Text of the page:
Dog trainer’s fears for Norfolk puppy’s Covid anxiety

Published:
06:50 8 January 2022



A dog trainer has described how the Covid-19 crisis has impacted the lives of the man’s four-legged friends.

Holley Mayhew, of Ruff Dog Training and Welfare on the East Coast, specializes in puppy training and says dogs feel more anxious because they lack social interactions, like meeting other pooches and exploring new places.


Holley Mayhew is a dog trainer who specializes in training puppies
– Credit: Holley Mayhew

Miss Mayhew, who lives in Somerton and covers the Great Yarmouth area, says the lack of opportunities to go outside has led many dogs to show anxiety.

She said: “Anxiety is the big buzzword that we’ve noticed a lot.

“Fearful and reactive behaviors develop because dogs do not have access to socialization opportunities.”

“That could mean they can’t go to certain places at certain times.

“A puppy has what we call a critical socialization window. So if your dog misses this window, it doesn’t mean your dog has failed to socialize, he’s more likely to develop fearful anxiety tendencies.

“A puppy might come out on the developmental side a bit more fearful, anxious and worried about things like meeting new people, getting in the car, meeting other dogs and going to the vet.”

Miss Mayhew says that, like people, dogs can express their anxieties and fears internally or externally, by appearing aggressive or withdrawn.

She said: “Socialization is about creating useful and positive experiences for your pup to prepare him for life in the human world.


Holley Mayhew runs Ruff Dog Training

Holley Mayhew runs Ruff Dog Training and Welfare
– Credit: Holley Mayhew

“During the first few months of life, puppies go through a developmental phase known as the critical socialization window.

“During this time, puppies are learning about the world around them and are generally curious and resilient.

“What happens to your pup during this most important developmental stage will have a direct and lasting impact on their behavioral well-being as adults.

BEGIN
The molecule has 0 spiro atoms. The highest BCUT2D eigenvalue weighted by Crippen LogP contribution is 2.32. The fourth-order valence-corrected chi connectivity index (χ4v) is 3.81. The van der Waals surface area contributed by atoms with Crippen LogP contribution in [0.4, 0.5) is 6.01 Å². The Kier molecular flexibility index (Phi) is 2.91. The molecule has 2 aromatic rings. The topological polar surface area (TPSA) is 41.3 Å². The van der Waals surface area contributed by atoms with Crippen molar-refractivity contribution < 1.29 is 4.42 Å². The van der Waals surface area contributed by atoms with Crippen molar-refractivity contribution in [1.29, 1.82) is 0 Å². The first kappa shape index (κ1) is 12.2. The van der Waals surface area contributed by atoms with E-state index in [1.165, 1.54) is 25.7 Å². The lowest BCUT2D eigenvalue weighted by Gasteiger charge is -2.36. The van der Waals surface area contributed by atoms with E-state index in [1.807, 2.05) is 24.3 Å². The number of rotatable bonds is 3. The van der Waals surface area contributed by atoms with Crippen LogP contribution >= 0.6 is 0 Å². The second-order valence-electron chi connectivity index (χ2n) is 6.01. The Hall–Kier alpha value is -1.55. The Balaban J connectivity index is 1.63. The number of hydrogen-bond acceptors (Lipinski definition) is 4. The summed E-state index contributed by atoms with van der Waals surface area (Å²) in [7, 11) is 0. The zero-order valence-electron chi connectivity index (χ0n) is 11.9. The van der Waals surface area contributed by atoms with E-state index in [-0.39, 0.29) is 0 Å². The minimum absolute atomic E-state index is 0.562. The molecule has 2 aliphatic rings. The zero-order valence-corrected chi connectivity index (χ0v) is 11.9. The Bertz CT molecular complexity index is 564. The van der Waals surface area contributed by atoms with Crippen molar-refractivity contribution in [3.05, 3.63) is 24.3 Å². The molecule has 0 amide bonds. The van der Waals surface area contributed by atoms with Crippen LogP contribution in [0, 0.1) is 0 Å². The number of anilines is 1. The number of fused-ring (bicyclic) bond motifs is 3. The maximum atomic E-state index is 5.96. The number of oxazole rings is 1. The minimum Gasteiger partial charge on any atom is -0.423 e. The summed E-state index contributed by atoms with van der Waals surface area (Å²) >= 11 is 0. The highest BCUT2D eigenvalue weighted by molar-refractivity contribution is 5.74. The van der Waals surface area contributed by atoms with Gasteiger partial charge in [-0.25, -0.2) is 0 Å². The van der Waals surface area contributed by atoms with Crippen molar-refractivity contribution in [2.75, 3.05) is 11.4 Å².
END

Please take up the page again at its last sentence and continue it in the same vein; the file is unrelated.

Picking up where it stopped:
“Undersocialized puppies will almost always develop some sort of behavioral problem, such as poor impulse control, resource guarding, anxiety, or even aggression.”

Miss Mayhew, who also trains adult dogs, is waiting to see if she has won the best dog-related business category at the Animal Star Awards, which will be announced in the spring.

Top tips for training your puppy

Don’t let your puppy cry. Letting a puppy cry causes panic and can lead to severe separation anxiety, coprophagia, and destructive behavior.

Try to limit your puppy’s opportunities to go to the bathroom in undesirable places. This is best done with crate training.

When your puppy is not in his crate, you should actively watch him for signs that he is about to go to the bathroom, such as sniffling and pacing.

Reward your puppy for grooming in the right place. Do not allow your puppy access to the whole house until he has been clean and supervised.

Teach your puppy that chewing or pinching a person’s skin or clothing immediately stops play and attention. When your puppy bites, get up and walk out of the room for a short while, then come back and resume play and attention. Avoid scolding your puppy. Provide suitable objects for your pup to put teeth on, such as a yak bar or deer antler.

For a free socialization checklist to help re-socialize your pup, email Holley@ruff-dogs.co.uk with the subject “CHECKLIST”

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